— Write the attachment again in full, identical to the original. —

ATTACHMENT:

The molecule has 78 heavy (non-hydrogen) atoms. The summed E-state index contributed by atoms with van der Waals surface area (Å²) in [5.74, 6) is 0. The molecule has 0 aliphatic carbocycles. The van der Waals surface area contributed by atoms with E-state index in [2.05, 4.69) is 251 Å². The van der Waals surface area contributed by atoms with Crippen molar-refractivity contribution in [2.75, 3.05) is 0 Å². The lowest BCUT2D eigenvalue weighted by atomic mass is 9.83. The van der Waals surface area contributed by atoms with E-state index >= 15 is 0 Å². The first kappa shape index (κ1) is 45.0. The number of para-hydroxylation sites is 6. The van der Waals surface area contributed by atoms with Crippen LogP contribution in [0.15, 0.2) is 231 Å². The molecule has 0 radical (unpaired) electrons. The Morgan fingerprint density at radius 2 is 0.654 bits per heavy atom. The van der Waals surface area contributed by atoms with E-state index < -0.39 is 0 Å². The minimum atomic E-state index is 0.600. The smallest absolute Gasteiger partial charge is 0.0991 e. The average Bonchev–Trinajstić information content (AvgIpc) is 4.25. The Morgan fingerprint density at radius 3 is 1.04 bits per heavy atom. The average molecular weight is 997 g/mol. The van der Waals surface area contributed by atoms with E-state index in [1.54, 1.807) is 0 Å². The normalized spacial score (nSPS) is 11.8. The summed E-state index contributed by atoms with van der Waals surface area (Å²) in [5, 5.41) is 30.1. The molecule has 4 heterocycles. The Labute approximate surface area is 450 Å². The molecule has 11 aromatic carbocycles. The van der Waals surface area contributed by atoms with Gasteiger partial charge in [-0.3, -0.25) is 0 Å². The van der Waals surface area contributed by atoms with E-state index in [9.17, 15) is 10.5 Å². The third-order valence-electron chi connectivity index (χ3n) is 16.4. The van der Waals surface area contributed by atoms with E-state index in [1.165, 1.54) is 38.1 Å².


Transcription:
The molecule has 78 heavy (non-hydrogen) atoms. The summed E-state index contributed by atoms with van der Waals surface area (Å²) in [5.74, 6) is 0. The molecule has 0 aliphatic carbocycles. The van der Waals surface area contributed by atoms with E-state index in [2.05, 4.69) is 251 Å². The van der Waals surface area contributed by atoms with Crippen molar-refractivity contribution in [2.75, 3.05) is 0 Å². The lowest BCUT2D eigenvalue weighted by atomic mass is 9.83. The van der Waals surface area contributed by atoms with E-state index >= 15 is 0 Å². The first kappa shape index (κ1) is 45.0. The number of para-hydroxylation sites is 6. The van der Waals surface area contributed by atoms with Crippen LogP contribution in [0.15, 0.2) is 231 Å². The molecule has 0 radical (unpaired) electrons. The Morgan fingerprint density at radius 2 is 0.654 bits per heavy atom. The van der Waals surface area contributed by atoms with E-state index < -0.39 is 0 Å². The minimum atomic E-state index is 0.600. The smallest absolute Gasteiger partial charge is 0.0991 e. The average Bonchev–Trinajstić information content (AvgIpc) is 4.25. The Morgan fingerprint density at radius 3 is 1.04 bits per heavy atom. The average molecular weight is 997 g/mol. The van der Waals surface area contributed by atoms with E-state index in [1.54, 1.807) is 0 Å². The normalized spacial score (nSPS) is 11.8. The summed E-state index contributed by atoms with van der Waals surface area (Å²) in [5, 5.41) is 30.1. The molecule has 4 heterocycles. The Labute approximate surface area is 450 Å². The molecule has 11 aromatic carbocycles. The van der Waals surface area contributed by atoms with Gasteiger partial charge in [-0.3, -0.25) is 0 Å². The van der Waals surface area contributed by atoms with E-state index in [9.17, 15) is 10.5 Å². The third-order valence-electron chi connectivity index (χ3n) is 16.4. The van der Waals surface area contributed by atoms with E-state index in [1.165, 1.54) is 38.1 Å².